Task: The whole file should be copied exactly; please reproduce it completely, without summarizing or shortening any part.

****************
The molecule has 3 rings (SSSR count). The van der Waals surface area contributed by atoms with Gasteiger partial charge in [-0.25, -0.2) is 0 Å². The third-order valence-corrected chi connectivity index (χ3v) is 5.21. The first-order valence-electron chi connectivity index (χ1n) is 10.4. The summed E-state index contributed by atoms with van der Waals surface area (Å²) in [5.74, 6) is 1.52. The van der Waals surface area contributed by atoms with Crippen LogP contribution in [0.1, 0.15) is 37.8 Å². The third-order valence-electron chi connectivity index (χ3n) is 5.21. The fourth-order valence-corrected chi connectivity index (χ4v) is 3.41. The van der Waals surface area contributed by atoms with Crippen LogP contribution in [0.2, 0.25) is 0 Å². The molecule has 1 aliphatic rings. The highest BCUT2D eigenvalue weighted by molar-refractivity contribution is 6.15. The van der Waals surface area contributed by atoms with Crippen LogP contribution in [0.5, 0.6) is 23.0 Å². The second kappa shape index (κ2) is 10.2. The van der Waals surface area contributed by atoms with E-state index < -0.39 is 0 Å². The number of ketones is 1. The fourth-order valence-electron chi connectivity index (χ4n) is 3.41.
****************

The molecule has 3 rings (SSSR count). The van der Waals surface area contributed by atoms with Gasteiger partial charge in [-0.25, -0.2) is 0 Å². The third-order valence-corrected chi connectivity index (χ3v) is 5.21. The first-order valence-electron chi connectivity index (χ1n) is 10.4. The summed E-state index contributed by atoms with van der Waals surface area (Å²) in [5.74, 6) is 1.52. The van der Waals surface area contributed by atoms with Crippen LogP contribution in [0.1, 0.15) is 37.8 Å². The third-order valence-electron chi connectivity index (χ3n) is 5.21. The fourth-order valence-corrected chi connectivity index (χ4v) is 3.41. The van der Waals surface area contributed by atoms with Crippen LogP contribution in [0.2, 0.25) is 0 Å². The molecule has 1 aliphatic rings. The highest BCUT2D eigenvalue weighted by molar-refractivity contribution is 6.15. The van der Waals surface area contributed by atoms with Crippen LogP contribution in [0.5, 0.6) is 23.0 Å². The second kappa shape index (κ2) is 10.2. The van der Waals surface area contributed by atoms with E-state index < -0.39 is 0 Å². The number of ketones is 1. The fourth-order valence-electron chi connectivity index (χ4n) is 3.41.